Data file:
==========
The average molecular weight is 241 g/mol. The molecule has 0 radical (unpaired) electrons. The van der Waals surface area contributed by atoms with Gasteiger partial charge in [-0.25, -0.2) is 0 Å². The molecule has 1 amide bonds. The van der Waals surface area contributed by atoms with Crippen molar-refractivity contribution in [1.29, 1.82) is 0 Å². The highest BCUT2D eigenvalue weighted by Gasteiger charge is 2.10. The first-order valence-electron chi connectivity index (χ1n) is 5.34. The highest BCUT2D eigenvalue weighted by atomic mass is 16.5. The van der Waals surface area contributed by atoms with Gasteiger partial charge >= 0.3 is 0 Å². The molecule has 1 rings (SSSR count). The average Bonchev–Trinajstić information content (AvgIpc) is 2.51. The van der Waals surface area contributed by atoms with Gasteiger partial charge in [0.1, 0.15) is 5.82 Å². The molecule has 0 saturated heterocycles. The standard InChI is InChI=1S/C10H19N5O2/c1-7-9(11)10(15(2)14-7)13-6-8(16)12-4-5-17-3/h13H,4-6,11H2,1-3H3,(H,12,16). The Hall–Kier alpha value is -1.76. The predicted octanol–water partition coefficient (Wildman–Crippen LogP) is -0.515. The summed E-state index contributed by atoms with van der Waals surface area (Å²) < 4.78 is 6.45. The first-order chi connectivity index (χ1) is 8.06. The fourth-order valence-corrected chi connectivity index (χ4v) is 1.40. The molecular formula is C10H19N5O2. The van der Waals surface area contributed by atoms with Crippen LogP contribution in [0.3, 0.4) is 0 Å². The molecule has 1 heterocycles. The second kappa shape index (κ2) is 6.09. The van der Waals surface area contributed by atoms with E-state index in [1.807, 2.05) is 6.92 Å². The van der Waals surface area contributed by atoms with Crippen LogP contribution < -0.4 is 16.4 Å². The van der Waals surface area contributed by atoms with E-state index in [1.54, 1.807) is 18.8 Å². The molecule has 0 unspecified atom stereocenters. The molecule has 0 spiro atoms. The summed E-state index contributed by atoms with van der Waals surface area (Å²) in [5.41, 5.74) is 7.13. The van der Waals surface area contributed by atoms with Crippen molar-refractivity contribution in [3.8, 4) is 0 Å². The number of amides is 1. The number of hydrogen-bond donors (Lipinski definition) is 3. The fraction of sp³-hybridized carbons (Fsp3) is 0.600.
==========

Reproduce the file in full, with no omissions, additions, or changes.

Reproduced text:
The average molecular weight is 241 g/mol. The molecule has 0 radical (unpaired) electrons. The van der Waals surface area contributed by atoms with Gasteiger partial charge in [-0.25, -0.2) is 0 Å². The molecule has 1 amide bonds. The van der Waals surface area contributed by atoms with Crippen molar-refractivity contribution in [1.29, 1.82) is 0 Å². The highest BCUT2D eigenvalue weighted by Gasteiger charge is 2.10. The first-order valence-electron chi connectivity index (χ1n) is 5.34. The highest BCUT2D eigenvalue weighted by atomic mass is 16.5. The van der Waals surface area contributed by atoms with Gasteiger partial charge >= 0.3 is 0 Å². The molecule has 1 rings (SSSR count). The average Bonchev–Trinajstić information content (AvgIpc) is 2.51. The van der Waals surface area contributed by atoms with Gasteiger partial charge in [0.1, 0.15) is 5.82 Å². The molecule has 0 saturated heterocycles. The standard InChI is InChI=1S/C10H19N5O2/c1-7-9(11)10(15(2)14-7)13-6-8(16)12-4-5-17-3/h13H,4-6,11H2,1-3H3,(H,12,16). The Hall–Kier alpha value is -1.76. The predicted octanol–water partition coefficient (Wildman–Crippen LogP) is -0.515. The summed E-state index contributed by atoms with van der Waals surface area (Å²) < 4.78 is 6.45. The first-order chi connectivity index (χ1) is 8.06. The fourth-order valence-corrected chi connectivity index (χ4v) is 1.40. The molecular formula is C10H19N5O2. The van der Waals surface area contributed by atoms with Crippen LogP contribution in [0.3, 0.4) is 0 Å². The molecule has 1 heterocycles. The second kappa shape index (κ2) is 6.09. The van der Waals surface area contributed by atoms with E-state index in [1.807, 2.05) is 6.92 Å². The van der Waals surface area contributed by atoms with Crippen LogP contribution < -0.4 is 16.4 Å². The van der Waals surface area contributed by atoms with E-state index in [1.54, 1.807) is 18.8 Å². The molecule has 0 unspecified atom stereocenters. The molecule has 0 spiro atoms. The summed E-state index contributed by atoms with van der Waals surface area (Å²) in [5.41, 5.74) is 7.13. The van der Waals surface area contributed by atoms with Crippen molar-refractivity contribution in [3.8, 4) is 0 Å². The number of amides is 1. The number of hydrogen-bond donors (Lipinski definition) is 3. The fraction of sp³-hybridized carbons (Fsp3) is 0.600.